G: Would you say that it’s a responsibility to be the first person that someone has sex with?
A: I don’t know, if I’m the older person, I see somebody that’s my age or I’m older, then I feel compelled to be very motherly and I don’t want that responsibility.
G: So most of the time you’ve been working has been independently of brothels yeah?
A: No, no, privately.
G: So that’s unregulated?
A: No, I have a sex worker registration number.
G: Alright, so, I guess what I’m getting at is, do you think that it’s a dangerous industry at all? Has that been your experience at all?
A: Oh it’s definitely a job in which I’m very critical, it depends on how efficient your people skills are. I think that it’s definitely a dangerous industry. If you are very efficient at reading people then it’s not.
G: Have you had any encounters of that sort?
A: No, I know a girl who works in London and she’s been raped and stuff, and I’ve not been through those kinds of circumstances yet.
G: You’ve mentioned before that you’ve had trouble finding a house, do you think that you’ve experienced discrimination because of your work?
A: Yes, of course, definitely.
G: Were your expectations of the sex industry different to your experience of it?
A: Well I had no expectations, I had no idea what the fuck I was doing, but I did like underestimate a few things about it, and I overestimated a few things about it. Yeah, it was totally different to what I thought.
G: What sort of stuff did you underestimate or overestimate about it?
A: Well, I mean, I didn’t forecast the kind of guys that would see me, the situations that I would end up in, the men that I would meet, all that kind of stuff.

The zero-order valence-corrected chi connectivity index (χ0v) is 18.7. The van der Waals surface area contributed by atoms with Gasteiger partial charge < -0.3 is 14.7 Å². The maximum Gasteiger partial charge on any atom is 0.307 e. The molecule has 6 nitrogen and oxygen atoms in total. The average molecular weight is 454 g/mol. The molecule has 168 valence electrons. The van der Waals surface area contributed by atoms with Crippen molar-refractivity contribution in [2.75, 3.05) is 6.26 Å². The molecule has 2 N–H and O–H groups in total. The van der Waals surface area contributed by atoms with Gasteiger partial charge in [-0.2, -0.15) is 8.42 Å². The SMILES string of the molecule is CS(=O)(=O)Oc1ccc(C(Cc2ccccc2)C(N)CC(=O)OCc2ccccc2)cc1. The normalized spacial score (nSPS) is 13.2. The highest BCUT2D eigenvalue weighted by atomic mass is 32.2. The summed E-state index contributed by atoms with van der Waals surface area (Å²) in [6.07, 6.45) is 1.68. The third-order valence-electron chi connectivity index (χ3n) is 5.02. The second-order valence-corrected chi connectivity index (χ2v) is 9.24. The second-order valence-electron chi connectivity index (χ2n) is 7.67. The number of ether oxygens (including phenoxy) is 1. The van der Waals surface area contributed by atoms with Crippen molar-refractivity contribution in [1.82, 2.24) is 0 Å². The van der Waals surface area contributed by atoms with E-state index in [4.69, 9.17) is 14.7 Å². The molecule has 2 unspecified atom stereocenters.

G: What sort of stuff do you mean?
A: Well I’ve had good experiences, I’ve had bad experiences, but I’ve had some good experiences too, that redeems it a little bit, but it’s still a very stressful job, you have to be constantly looking over your shoulder and, you know, that’s very stressful.
G: How long are you planning on staying in the industry for?
A: Well, if I lived in a, I reckon if I lived in a European city, cause it’s just more advanced, I think I would do it until I’m thirty.
G: What’s different about the industry in Australia, compared to overseas?
A: Well it just comes along with the territory, especially if you’re a trans worker, cause I put up an advert in London that kind of, it was definitely a more advanced market in that regard, so if I lived in London that would be good for me.
G: Do you think that it’s more accepted over there?
A: Yeah, it’s how their cultural climate rubs off onto their local sex industry, so that’s a factor.
G: Well, how do you think Australian society views sex workers?
A: Well I think that it’s obviously better than in America, from having met Americans, but I feel it can be very mixed. I reckon it’s usually good, and the people who don’t usually think positively about it don’t really know much about it, but then at the same time, I don’t think I agree with the sex industry as a blanket whole, I think that if it’s in certain very specific conditions then it’s fine.
G: Well, thanks very much for talking to me Alice.
A: Awesome, cool.
Geordie Little is a first-year Journalism student at La Trobe University.